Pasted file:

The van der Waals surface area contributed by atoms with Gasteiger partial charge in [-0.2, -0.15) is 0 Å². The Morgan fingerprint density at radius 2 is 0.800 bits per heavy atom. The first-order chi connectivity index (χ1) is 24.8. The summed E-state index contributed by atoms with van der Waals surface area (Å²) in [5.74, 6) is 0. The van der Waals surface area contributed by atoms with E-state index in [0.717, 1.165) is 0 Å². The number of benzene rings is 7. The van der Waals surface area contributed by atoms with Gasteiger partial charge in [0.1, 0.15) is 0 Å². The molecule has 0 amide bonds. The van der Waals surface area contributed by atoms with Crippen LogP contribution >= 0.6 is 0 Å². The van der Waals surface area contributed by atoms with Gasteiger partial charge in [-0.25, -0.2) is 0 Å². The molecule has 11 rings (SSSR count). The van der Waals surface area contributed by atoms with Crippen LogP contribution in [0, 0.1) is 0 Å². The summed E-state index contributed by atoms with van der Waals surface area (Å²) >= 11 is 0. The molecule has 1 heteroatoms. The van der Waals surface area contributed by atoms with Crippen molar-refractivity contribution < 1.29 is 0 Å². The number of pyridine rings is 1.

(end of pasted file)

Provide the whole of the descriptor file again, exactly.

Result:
The van der Waals surface area contributed by atoms with Gasteiger partial charge in [-0.2, -0.15) is 0 Å². The Morgan fingerprint density at radius 2 is 0.800 bits per heavy atom. The first-order chi connectivity index (χ1) is 24.8. The summed E-state index contributed by atoms with van der Waals surface area (Å²) in [5.74, 6) is 0. The van der Waals surface area contributed by atoms with E-state index in [0.717, 1.165) is 0 Å². The number of benzene rings is 7. The van der Waals surface area contributed by atoms with Gasteiger partial charge in [0.1, 0.15) is 0 Å². The molecule has 0 amide bonds. The van der Waals surface area contributed by atoms with Crippen LogP contribution >= 0.6 is 0 Å². The van der Waals surface area contributed by atoms with Gasteiger partial charge in [-0.25, -0.2) is 0 Å². The molecule has 11 rings (SSSR count). The van der Waals surface area contributed by atoms with Crippen LogP contribution in [0, 0.1) is 0 Å². The summed E-state index contributed by atoms with van der Waals surface area (Å²) >= 11 is 0. The molecule has 1 heteroatoms. The van der Waals surface area contributed by atoms with Crippen molar-refractivity contribution < 1.29 is 0 Å². The number of pyridine rings is 1.